Mammalogist Career

A mammalogist works in a specialist field of biology called Mammalogy which studies and observes mammals. It can include studying various aspects of a mammal’s life, including biological function and evolution.

Mammologists do several different things which will depend on what their specific specialty area is. In general, Mammalogists observe and study various types of mammals. Some might have a special interest in one specific group or type of mammal. Some things that a Mammalogist might study include the behavior of the animal, its natural habitat, its physiology and anatomy, the role that the mammal plays within the larger ecosystem, and how it interacts with humans.

Mammologists work in various locations, depending on what their interests or area of specialization are. Some spend a lot of time caring for and working with mammals every day. Others spend a lot of time working in the field, collecting data and observing the mammal. Fieldwork sometimes takes place in remote environments and can be both emotionally and physically challenging.

The average salary of a Mammalogist is $57,710 per year, with the lowest 10% earning approximately $37,100 and the highest 10% earning $95,430. On average, the highest wages are paid by the federal government.

A majority of Mammalogists work for either the federal or state governments, with a smaller percentage working for educational institutions or scientific consulting services.

Most entry-level positions will require a bachelor’s degree in a field such as biology or zoology. Many mammalogists go on to complete a master’s degree or even a Ph.D. Earning an advanced degree opens up more teaching and research opportunities for mammalogists.

Over the next the next 10 years, demand for mamalogists jobs are expected to grow by 5%. This is lower than many other career fields. Although growing human population and increasing environmental concerns will increase the need for mammaologists, how many open job positions there will be will depend mainly on government budgets.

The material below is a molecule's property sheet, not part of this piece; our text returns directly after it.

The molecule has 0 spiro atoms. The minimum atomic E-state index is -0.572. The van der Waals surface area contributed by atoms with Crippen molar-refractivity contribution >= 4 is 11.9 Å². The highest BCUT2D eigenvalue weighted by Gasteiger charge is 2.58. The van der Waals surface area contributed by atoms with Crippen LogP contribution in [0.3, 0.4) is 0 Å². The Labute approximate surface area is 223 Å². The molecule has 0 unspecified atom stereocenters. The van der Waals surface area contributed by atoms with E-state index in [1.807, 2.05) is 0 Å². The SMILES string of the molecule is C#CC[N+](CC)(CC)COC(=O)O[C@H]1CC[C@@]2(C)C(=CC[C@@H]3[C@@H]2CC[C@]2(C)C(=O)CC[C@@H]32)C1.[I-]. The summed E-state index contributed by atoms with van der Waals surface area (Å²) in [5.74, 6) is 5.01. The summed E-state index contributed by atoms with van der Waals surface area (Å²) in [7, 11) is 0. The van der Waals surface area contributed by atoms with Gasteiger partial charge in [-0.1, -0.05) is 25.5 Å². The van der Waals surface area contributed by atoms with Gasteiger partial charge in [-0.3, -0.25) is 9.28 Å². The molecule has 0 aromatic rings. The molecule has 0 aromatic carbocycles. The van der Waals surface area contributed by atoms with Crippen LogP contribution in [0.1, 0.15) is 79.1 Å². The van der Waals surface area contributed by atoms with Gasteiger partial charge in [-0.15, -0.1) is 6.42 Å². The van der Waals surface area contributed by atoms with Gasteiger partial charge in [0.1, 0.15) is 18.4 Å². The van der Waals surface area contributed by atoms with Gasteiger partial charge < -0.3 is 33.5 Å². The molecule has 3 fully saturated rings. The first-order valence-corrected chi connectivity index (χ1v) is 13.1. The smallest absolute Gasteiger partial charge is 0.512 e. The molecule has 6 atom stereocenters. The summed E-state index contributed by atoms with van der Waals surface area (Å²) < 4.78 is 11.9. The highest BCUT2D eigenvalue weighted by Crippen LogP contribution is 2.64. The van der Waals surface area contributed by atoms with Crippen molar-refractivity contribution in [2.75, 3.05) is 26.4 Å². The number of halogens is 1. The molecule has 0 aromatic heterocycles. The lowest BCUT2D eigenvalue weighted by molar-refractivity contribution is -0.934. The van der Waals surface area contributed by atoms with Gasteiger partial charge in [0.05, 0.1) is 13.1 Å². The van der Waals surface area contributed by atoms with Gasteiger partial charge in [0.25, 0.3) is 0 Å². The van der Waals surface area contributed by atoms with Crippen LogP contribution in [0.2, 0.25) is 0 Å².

Mammologist jobs vary widely, but the following are some of the most common tasks that they engage in:

– Coordinate and plan mammal assessments

– Act as a spokesperson and advocate for ecosystem and animal concerns with their area of specialization

– Work with advocacy groups, professionals, and other scientists to monitor and preserve the populations and habitats in protected environments and out in the wild

– Conduct research in protected environments, the field, and lab as well as collect samples

– Document and monitor mammal behavior in protected environments, the field, and in the lab

– Ensure that record keeping and specimen or data collection is accurate and adheres to any relevant safety procedures

– Review the field’s current scientific literature and research

– Consult on site and environmental assessments

– Implement and consult on habitat remediation and migration measures

Mammalogists need to be prepared to travel to remote locations for temporary field assignments. It is a highly rewarding and specialized career, but does largely depend on government funding or finding a position at an educational institution or private consulting firm.